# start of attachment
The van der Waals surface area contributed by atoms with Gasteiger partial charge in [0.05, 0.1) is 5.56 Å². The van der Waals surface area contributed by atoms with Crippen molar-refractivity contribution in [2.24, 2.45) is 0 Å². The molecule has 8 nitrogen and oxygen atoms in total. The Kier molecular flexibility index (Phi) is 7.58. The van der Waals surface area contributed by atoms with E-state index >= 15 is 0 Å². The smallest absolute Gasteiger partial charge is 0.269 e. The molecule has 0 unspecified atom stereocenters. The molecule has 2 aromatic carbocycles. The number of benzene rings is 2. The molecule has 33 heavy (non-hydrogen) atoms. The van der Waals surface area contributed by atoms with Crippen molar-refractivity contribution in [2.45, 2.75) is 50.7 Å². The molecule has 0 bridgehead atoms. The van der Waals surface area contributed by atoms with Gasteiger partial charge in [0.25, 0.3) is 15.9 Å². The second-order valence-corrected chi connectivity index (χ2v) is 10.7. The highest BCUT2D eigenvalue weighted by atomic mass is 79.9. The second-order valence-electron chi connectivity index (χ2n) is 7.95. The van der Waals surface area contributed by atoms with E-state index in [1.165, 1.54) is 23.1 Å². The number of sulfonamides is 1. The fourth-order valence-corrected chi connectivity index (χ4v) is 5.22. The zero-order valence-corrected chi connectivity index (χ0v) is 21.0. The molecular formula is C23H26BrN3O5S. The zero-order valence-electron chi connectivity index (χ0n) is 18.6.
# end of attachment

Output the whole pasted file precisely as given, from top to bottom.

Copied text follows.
The van der Waals surface area contributed by atoms with Gasteiger partial charge in [0.05, 0.1) is 5.56 Å². The van der Waals surface area contributed by atoms with Crippen molar-refractivity contribution in [2.24, 2.45) is 0 Å². The molecule has 8 nitrogen and oxygen atoms in total. The Kier molecular flexibility index (Phi) is 7.58. The van der Waals surface area contributed by atoms with E-state index >= 15 is 0 Å². The smallest absolute Gasteiger partial charge is 0.269 e. The molecule has 0 unspecified atom stereocenters. The molecule has 2 aromatic carbocycles. The number of benzene rings is 2. The molecule has 33 heavy (non-hydrogen) atoms. The van der Waals surface area contributed by atoms with Crippen molar-refractivity contribution in [2.45, 2.75) is 50.7 Å². The molecule has 0 bridgehead atoms. The van der Waals surface area contributed by atoms with Gasteiger partial charge in [0.25, 0.3) is 15.9 Å². The second-order valence-corrected chi connectivity index (χ2v) is 10.7. The highest BCUT2D eigenvalue weighted by atomic mass is 79.9. The second-order valence-electron chi connectivity index (χ2n) is 7.95. The van der Waals surface area contributed by atoms with E-state index in [1.165, 1.54) is 23.1 Å². The number of sulfonamides is 1. The fourth-order valence-corrected chi connectivity index (χ4v) is 5.22. The zero-order valence-corrected chi connectivity index (χ0v) is 21.0. The molecular formula is C23H26BrN3O5S. The zero-order valence-electron chi connectivity index (χ0n) is 18.6.